Last week, the latest joint cross border patrol with Papua New Guinea has taken place in Australia’s northern border region of the Torres Strait. Led by the Australian Border Force (ABF), the patrols are critical in supporting joint efforts to combat regional threats including illegal foreign fishing, people smuggling, and narcotics and firearms smuggling.
Jason Ross, ABF Inspector on Thursday Island, said the patrol highlights the strong and ongoing partnership with Papua New Guinea to protect the Torres Strait.
“The relationships built with our PNG counterparts and in the communities we visit are critical, and information provided by the community has often led to significant operational outcomes,” Inspector Ross said.
During the patrol, officers visited Daru, Buji and Mari in PNG, and Saibai Island, Boigu Island, Masig Island, Darnley and Thursday Island in Australia.
“The Torres Strait community is one of our greatest assets in protecting the border, as was evidenced recently by their assistance in apprehending a fugitive attempting to flee on a jet ski. On this latest patrol, valuable intelligence was gathered that will further assist both countries in their border protection role.
The patrols have been operating successfully for 22 years and include officers from the ABF, Queensland Police (QPS), Australian Federal Police (AFP) and the Papua New Guinea (PNG) Government.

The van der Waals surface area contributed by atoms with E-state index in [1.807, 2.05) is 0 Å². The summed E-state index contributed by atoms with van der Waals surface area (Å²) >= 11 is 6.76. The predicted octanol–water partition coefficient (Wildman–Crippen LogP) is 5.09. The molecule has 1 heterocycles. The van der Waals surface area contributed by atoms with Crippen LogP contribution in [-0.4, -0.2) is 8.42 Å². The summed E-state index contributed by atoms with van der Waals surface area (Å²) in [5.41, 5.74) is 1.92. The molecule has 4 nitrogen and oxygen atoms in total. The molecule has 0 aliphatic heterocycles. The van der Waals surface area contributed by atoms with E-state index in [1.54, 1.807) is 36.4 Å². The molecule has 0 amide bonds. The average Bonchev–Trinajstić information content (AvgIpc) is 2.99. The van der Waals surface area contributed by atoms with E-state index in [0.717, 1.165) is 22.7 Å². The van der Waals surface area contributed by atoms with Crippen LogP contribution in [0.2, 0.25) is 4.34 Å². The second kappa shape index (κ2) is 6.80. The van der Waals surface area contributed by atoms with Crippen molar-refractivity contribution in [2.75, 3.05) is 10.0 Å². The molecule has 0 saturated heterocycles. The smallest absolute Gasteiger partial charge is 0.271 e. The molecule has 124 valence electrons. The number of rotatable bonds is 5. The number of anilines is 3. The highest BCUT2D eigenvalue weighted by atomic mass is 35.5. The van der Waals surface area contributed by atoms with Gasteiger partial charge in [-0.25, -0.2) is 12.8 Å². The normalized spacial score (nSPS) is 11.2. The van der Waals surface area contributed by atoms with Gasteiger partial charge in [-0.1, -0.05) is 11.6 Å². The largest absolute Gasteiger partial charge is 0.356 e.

“These important patrols allow officers from both countries to familiarise themselves with the remote villages, people and environment along the shared PNG and Australian border,” Inspector Ross said.
“The ABF is forever vigilant in its shared responsibility to protect the Australian community from various risks and to stamp out any illegal activity. The Torres Strait region is large and unique, and our message to the community is we are here, we are patrolling and we are responding.
“Our response to any illegal activity is both multi-agency and multi-country, as we benefit from a very close working relationship with our PNG counterparts,” Inspector Ross said.
Community information and awareness seminars were run in each location visited to promote the Border Watch programme. The programme assists the ABF to receive timely information from the general public on suspicious behaviour relating to border protection issues, including the movement of goods and people. This information is then used to inform future operational activity.
Anyone with information about possible illegal activity at the border is encouraged to report it to ABF’s Border Watch program by visiting www.Australia.gov.au/borderwatch. Information can be given anonymously.